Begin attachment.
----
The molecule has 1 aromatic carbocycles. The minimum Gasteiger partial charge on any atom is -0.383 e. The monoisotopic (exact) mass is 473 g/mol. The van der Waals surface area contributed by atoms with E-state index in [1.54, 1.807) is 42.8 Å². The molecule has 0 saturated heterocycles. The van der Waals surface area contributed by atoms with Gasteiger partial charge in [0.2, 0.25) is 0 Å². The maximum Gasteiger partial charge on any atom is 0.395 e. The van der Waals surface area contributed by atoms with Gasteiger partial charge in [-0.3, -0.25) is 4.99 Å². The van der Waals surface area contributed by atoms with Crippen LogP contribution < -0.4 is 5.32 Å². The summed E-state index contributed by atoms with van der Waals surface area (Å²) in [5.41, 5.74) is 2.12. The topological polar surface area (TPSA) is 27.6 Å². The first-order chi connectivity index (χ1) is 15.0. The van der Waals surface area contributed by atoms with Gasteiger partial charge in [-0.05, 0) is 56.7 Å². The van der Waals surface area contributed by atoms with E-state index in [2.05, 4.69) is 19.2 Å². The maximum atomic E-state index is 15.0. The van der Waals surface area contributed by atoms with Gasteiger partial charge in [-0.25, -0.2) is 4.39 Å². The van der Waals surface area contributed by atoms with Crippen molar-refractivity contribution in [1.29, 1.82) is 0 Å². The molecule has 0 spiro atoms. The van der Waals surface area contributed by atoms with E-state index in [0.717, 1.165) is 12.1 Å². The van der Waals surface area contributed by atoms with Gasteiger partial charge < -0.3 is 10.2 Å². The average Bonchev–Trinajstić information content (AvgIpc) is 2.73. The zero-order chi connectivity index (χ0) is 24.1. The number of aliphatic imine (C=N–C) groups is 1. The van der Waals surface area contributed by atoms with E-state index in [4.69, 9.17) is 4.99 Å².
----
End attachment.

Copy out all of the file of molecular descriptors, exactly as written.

The molecule has 1 aromatic carbocycles. The minimum Gasteiger partial charge on any atom is -0.383 e. The monoisotopic (exact) mass is 473 g/mol. The van der Waals surface area contributed by atoms with E-state index in [1.54, 1.807) is 42.8 Å². The molecule has 0 saturated heterocycles. The van der Waals surface area contributed by atoms with Gasteiger partial charge in [0.2, 0.25) is 0 Å². The maximum Gasteiger partial charge on any atom is 0.395 e. The van der Waals surface area contributed by atoms with Gasteiger partial charge in [-0.3, -0.25) is 4.99 Å². The van der Waals surface area contributed by atoms with Crippen LogP contribution < -0.4 is 5.32 Å². The summed E-state index contributed by atoms with van der Waals surface area (Å²) in [5.41, 5.74) is 2.12. The topological polar surface area (TPSA) is 27.6 Å². The first-order chi connectivity index (χ1) is 15.0. The van der Waals surface area contributed by atoms with Gasteiger partial charge in [-0.05, 0) is 56.7 Å². The van der Waals surface area contributed by atoms with E-state index in [2.05, 4.69) is 19.2 Å². The maximum atomic E-state index is 15.0. The van der Waals surface area contributed by atoms with Gasteiger partial charge in [-0.25, -0.2) is 4.39 Å². The van der Waals surface area contributed by atoms with Crippen molar-refractivity contribution in [1.29, 1.82) is 0 Å². The molecule has 0 spiro atoms. The van der Waals surface area contributed by atoms with E-state index in [0.717, 1.165) is 12.1 Å². The van der Waals surface area contributed by atoms with Gasteiger partial charge < -0.3 is 10.2 Å². The average Bonchev–Trinajstić information content (AvgIpc) is 2.73. The zero-order chi connectivity index (χ0) is 24.1. The number of aliphatic imine (C=N–C) groups is 1. The van der Waals surface area contributed by atoms with E-state index in [4.69, 9.17) is 4.99 Å².